Some cities and states have banned plastic bags and I think many European countries have also. Next time you shop, take your own reusable bags – if the cashier says they can’t take them because of Covid, you can offer to pack the bags yourself. If you buy produce, don’t put it in the plastic bags provided; either put it into your cart loose, or bring mesh bags from home to put it in. We have to change our wasteful habits if we want future generations to be able to continue living on this planet!
I recommend watching the PBS program Frontline‘s documentaryPlastic Wars. If this link doesn’t work, try finding it on YouTube.
What tells you the most about a person? A person’s actions determine one’s values and character. People who are generous and kind show this in their concern for others and always offering to help. There are many people who claim they are kind or caring, yet they never actually demonstrate this trait. There are also lots of hypocrites, people who say one thing and do another, or expect others to follow certain rules, but when a situation affects them, to hell with the rules! (I’m thinking of many politicians, particularly many in the GOP.) Often our leaders don’t realize that what they do influences society at large. I think that since the 1980s, and particularly during the last four years, the values and civility of our society have greatly eroded. People have become greedy and rude, and are no longer afraid to show blatantly racist attitudes and behavior, and there seems to be a direct correlation of this lack of civility with the growing inequality in our society.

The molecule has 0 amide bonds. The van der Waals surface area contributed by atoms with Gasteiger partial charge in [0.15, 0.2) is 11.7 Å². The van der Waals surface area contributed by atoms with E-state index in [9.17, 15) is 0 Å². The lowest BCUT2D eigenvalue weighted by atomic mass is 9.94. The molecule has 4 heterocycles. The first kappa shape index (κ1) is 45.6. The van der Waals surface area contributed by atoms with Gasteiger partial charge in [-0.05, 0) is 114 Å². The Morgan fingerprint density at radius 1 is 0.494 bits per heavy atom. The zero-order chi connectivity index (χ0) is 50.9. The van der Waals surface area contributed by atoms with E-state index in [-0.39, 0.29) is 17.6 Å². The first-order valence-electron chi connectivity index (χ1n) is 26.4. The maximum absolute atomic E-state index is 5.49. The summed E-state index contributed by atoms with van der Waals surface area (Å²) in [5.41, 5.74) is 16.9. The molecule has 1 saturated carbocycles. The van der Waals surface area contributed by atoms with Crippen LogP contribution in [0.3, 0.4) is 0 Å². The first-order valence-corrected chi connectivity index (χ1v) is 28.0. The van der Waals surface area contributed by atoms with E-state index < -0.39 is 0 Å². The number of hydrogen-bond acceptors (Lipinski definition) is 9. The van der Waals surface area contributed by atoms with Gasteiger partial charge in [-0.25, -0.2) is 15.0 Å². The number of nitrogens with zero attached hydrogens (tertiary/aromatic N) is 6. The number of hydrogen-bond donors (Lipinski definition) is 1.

What is something you thought would be easy until you tried it? Ziplining. My one experience with it was rather frightening and I will never be persuaded to do it again!
What ridiculous and untrue, yet slightly plausible, theories can you come up with for the cause of common ailments like headaches or cavities? Chocolate: this tempting and delicious substance is actually evil in disguise! It is so easy to get addicted to this “food of the gods” and yet, it insidiously poisons your body systems, causing headaches, toothaches due to cavities, and even the common cold! Even if you are diligent with your dental hygiene, including daily flossing, and balancing sweets with healthy foods like broccoli, it is too late – once the chocolate is in your body, you can never get rid of its devilish effects unless you go through a thorough cleansing regimen and commit to abstaining from chocolate forever! If you do these things, you will be much healthier!
(Ah, the heck with it! I’ll take the headaches and cavities rather than give up chocolate! After all, we only live once!!)
GRATITUDE SECTION (always optional)